Cover image for Ellet's Brigade : the strangest outfit of all
Title:
Ellet's Brigade : the strangest outfit of all
Author:
Hearn, Chester G.
Personal Author:
Publication Information:
Baton Rouge : Louisiana State University Press, 2000.
Physical Description:
xv, 289 pages : illustrations, maps ; 24 cm
Language:
English
ISBN:
9780807125595
Format :
Book

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E470.8 .H43 2000 Adult Non-Fiction Non-Fiction Area
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Summary

Summary

Soon after the Civil War started, Charles Ellet Jr formed the Ram Fleet. The rams were shunned by army and navy until they proved their worth on June 6th 1862. This study details the formation and wartime exploits of Ellet's fleet, reviving the history of this almost forgotten brigade.


Reviews 1

Choice Review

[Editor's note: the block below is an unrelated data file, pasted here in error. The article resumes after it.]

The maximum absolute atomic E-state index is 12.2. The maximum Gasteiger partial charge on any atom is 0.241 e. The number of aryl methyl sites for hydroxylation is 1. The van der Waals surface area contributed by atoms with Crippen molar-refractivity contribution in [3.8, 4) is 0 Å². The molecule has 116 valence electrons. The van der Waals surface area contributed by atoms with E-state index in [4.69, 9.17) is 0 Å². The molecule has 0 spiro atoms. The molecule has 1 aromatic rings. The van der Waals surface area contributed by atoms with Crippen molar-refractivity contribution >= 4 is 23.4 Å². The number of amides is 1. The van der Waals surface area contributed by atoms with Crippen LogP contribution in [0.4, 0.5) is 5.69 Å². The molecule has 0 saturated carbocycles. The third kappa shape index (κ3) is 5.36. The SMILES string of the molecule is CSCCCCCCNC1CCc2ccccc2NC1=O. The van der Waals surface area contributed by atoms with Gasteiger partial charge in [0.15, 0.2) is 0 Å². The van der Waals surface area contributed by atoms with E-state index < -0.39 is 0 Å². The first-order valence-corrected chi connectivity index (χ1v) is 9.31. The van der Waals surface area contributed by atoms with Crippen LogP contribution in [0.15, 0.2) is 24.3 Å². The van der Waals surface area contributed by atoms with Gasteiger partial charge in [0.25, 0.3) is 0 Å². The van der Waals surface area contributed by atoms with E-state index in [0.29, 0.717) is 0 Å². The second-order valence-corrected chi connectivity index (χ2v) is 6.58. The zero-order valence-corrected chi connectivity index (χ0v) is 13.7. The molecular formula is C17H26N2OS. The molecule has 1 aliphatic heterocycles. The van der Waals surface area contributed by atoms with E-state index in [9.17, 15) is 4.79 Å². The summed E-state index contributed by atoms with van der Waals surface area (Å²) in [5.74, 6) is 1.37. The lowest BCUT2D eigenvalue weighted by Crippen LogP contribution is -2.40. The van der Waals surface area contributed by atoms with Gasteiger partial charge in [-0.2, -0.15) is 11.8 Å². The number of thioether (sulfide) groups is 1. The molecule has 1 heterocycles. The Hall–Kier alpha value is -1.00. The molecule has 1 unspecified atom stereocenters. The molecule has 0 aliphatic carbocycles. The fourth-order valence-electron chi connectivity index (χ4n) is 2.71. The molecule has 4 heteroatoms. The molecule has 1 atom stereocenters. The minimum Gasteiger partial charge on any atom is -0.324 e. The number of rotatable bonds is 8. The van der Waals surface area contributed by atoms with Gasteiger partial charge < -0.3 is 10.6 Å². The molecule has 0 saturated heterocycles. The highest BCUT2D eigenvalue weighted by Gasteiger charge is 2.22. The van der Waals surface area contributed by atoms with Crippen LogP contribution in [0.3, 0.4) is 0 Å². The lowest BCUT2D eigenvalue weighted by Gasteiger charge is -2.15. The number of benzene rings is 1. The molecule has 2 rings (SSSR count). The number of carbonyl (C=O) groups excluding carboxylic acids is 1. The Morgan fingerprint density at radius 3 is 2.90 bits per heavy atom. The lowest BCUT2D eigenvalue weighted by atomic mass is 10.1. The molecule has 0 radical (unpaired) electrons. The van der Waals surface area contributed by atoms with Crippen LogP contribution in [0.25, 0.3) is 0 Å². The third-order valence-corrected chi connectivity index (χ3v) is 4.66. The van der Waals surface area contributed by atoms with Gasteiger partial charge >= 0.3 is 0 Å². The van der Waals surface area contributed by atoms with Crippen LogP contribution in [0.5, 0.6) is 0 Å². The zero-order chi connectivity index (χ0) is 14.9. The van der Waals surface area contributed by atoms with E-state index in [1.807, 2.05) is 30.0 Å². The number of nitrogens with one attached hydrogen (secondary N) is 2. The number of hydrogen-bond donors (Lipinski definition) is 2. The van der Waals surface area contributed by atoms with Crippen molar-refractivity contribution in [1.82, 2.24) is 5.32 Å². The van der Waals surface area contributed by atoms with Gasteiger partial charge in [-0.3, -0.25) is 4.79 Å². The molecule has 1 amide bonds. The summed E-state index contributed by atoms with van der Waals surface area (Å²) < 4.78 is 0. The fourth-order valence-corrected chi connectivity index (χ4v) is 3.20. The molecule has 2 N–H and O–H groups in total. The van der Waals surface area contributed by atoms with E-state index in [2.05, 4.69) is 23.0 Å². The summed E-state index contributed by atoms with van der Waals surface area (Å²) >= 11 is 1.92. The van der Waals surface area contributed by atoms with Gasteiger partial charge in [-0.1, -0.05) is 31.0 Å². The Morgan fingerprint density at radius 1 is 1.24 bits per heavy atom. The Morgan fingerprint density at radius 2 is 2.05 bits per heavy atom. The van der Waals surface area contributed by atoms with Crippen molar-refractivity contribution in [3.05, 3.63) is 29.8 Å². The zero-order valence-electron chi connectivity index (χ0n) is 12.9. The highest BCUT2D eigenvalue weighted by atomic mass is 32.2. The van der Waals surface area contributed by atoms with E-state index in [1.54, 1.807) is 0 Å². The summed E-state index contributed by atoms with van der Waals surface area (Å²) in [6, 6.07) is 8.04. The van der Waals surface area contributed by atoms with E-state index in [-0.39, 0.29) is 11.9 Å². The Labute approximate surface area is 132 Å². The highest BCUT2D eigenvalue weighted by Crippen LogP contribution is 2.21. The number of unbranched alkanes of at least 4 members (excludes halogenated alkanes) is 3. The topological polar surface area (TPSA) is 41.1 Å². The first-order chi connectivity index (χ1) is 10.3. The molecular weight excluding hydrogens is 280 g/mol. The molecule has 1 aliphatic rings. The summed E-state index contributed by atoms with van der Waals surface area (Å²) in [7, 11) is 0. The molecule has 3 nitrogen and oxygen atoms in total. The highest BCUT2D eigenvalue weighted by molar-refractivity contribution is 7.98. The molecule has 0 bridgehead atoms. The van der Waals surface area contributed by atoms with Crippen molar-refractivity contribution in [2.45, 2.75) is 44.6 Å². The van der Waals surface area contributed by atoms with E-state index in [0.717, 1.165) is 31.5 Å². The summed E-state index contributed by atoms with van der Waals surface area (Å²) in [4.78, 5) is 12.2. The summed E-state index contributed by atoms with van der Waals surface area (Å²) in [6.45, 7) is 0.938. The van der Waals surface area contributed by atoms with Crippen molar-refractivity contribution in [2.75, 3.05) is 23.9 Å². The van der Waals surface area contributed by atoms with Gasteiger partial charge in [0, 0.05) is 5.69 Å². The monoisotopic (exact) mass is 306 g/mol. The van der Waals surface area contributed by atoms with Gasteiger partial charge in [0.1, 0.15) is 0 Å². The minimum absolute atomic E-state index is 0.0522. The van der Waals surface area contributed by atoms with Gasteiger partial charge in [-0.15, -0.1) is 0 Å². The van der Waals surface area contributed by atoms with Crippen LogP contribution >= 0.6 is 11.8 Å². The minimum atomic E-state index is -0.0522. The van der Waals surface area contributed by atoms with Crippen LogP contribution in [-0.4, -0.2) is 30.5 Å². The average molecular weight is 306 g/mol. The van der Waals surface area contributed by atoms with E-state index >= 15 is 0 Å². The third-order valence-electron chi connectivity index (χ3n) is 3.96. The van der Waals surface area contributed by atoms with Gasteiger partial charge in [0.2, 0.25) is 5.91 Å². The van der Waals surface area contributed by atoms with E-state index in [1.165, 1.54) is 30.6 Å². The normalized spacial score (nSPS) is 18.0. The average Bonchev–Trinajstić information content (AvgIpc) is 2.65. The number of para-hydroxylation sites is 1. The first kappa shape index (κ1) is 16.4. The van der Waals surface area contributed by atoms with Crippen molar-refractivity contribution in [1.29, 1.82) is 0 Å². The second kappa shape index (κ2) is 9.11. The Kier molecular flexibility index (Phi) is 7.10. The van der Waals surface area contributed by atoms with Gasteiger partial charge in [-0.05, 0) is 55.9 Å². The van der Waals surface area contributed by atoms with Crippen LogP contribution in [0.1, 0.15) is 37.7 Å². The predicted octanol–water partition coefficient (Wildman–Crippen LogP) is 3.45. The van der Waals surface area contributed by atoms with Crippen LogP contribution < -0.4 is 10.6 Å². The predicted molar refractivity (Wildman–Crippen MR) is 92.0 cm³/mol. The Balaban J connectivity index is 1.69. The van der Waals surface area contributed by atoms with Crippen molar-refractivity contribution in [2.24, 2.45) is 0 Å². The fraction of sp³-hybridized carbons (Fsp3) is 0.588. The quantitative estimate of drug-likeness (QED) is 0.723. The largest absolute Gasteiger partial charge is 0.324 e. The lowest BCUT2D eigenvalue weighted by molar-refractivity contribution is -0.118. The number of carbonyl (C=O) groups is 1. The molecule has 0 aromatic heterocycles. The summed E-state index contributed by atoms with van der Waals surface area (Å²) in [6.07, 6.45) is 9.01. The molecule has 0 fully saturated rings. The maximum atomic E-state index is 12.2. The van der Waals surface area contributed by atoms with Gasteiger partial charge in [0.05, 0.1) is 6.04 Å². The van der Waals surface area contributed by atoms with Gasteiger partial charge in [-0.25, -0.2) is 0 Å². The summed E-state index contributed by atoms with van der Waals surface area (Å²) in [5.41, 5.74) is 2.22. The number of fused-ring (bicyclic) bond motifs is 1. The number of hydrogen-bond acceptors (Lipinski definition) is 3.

Hearn, author of various Civil War titles including The Capture of New Orleans, 1862 (CH, Feb'96) tells the bizarre story of the Union Army's fleet of unarmed rams (steamboats reinforced at the bow), largely responsible for winning the naval battle of Memphis. When his idea of a fleet that could sink ships by running into them was rejected by the Navy, engineer Charles Ellet Jr. received the approval of Secretary of War Edwin Stanton to obtain boats, man them with a few Army troops and other volunteers (including 13 members of his family as officers), and organize them into a small squadron. Stanton passed control of Ellet's ram fleet to Secretary of the Navy Gideon Welles, who passed it to Admiral Porter, who dumped it on General Grant. During this command confusion, the group grew into the amphibious Mississippi Marine Brigade, which, commanded by Alfred Ellet (in charge after the founder's death), was supposed to seek out and destroy guerrillas along the banks of the Tennessee, Mississippi, and Red rivers. Unhappily, this often descended into plundering of towns and plantations, making it necessary to disband the brigade in 1864. Heavily documented, employing previously uncited, unpublished memoirs by Brigade members and other out-of-the-way sources, Hearn's account of this unit is the first since Warren D. Crandall and Isaac D. Newell's History of the Ram Fleet (1907). For all Civil War collections. M. J. Smith Jr.; Tusculum College